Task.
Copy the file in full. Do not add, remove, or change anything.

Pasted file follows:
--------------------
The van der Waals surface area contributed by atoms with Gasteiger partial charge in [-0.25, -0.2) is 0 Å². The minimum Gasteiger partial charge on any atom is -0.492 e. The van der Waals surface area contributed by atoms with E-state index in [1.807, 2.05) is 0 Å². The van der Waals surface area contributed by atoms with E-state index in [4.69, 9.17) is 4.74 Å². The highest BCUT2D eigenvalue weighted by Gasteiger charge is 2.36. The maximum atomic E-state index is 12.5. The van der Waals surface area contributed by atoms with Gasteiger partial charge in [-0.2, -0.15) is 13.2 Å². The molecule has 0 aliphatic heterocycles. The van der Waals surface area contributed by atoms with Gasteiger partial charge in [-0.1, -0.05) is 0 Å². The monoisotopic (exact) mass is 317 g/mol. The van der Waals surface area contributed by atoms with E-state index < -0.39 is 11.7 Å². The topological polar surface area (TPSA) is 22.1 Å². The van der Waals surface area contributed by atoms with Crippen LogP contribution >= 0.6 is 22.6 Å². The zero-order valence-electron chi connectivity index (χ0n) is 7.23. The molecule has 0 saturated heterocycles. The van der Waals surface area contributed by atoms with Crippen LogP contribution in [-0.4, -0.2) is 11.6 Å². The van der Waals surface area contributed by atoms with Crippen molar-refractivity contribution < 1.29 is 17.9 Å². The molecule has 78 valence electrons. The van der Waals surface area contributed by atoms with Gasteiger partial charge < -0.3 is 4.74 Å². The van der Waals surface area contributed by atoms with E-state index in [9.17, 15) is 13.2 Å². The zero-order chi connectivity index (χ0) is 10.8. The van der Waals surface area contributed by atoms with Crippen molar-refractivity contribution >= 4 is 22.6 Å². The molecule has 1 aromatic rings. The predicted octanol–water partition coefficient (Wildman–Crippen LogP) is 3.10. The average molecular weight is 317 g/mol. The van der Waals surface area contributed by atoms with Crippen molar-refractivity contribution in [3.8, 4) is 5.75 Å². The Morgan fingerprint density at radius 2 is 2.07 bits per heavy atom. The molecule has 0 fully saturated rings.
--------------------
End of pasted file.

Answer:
The van der Waals surface area contributed by atoms with Gasteiger partial charge in [-0.25, -0.2) is 0 Å². The minimum Gasteiger partial charge on any atom is -0.492 e. The van der Waals surface area contributed by atoms with E-state index in [1.807, 2.05) is 0 Å². The van der Waals surface area contributed by atoms with E-state index in [4.69, 9.17) is 4.74 Å². The highest BCUT2D eigenvalue weighted by Gasteiger charge is 2.36. The maximum atomic E-state index is 12.5. The van der Waals surface area contributed by atoms with Gasteiger partial charge in [-0.2, -0.15) is 13.2 Å². The molecule has 0 aliphatic heterocycles. The van der Waals surface area contributed by atoms with Gasteiger partial charge in [-0.1, -0.05) is 0 Å². The monoisotopic (exact) mass is 317 g/mol. The van der Waals surface area contributed by atoms with E-state index < -0.39 is 11.7 Å². The topological polar surface area (TPSA) is 22.1 Å². The van der Waals surface area contributed by atoms with Crippen LogP contribution >= 0.6 is 22.6 Å². The zero-order valence-electron chi connectivity index (χ0n) is 7.23. The molecule has 0 saturated heterocycles. The van der Waals surface area contributed by atoms with Crippen LogP contribution in [-0.4, -0.2) is 11.6 Å². The van der Waals surface area contributed by atoms with Crippen molar-refractivity contribution < 1.29 is 17.9 Å². The molecule has 78 valence electrons. The van der Waals surface area contributed by atoms with Gasteiger partial charge < -0.3 is 4.74 Å². The van der Waals surface area contributed by atoms with E-state index in [9.17, 15) is 13.2 Å². The zero-order chi connectivity index (χ0) is 10.8. The van der Waals surface area contributed by atoms with Crippen molar-refractivity contribution >= 4 is 22.6 Å². The molecule has 1 aromatic rings. The predicted octanol–water partition coefficient (Wildman–Crippen LogP) is 3.10. The average molecular weight is 317 g/mol. The van der Waals surface area contributed by atoms with Crippen molar-refractivity contribution in [3.8, 4) is 5.75 Å². The Morgan fingerprint density at radius 2 is 2.07 bits per heavy atom. The molecule has 0 fully saturated rings.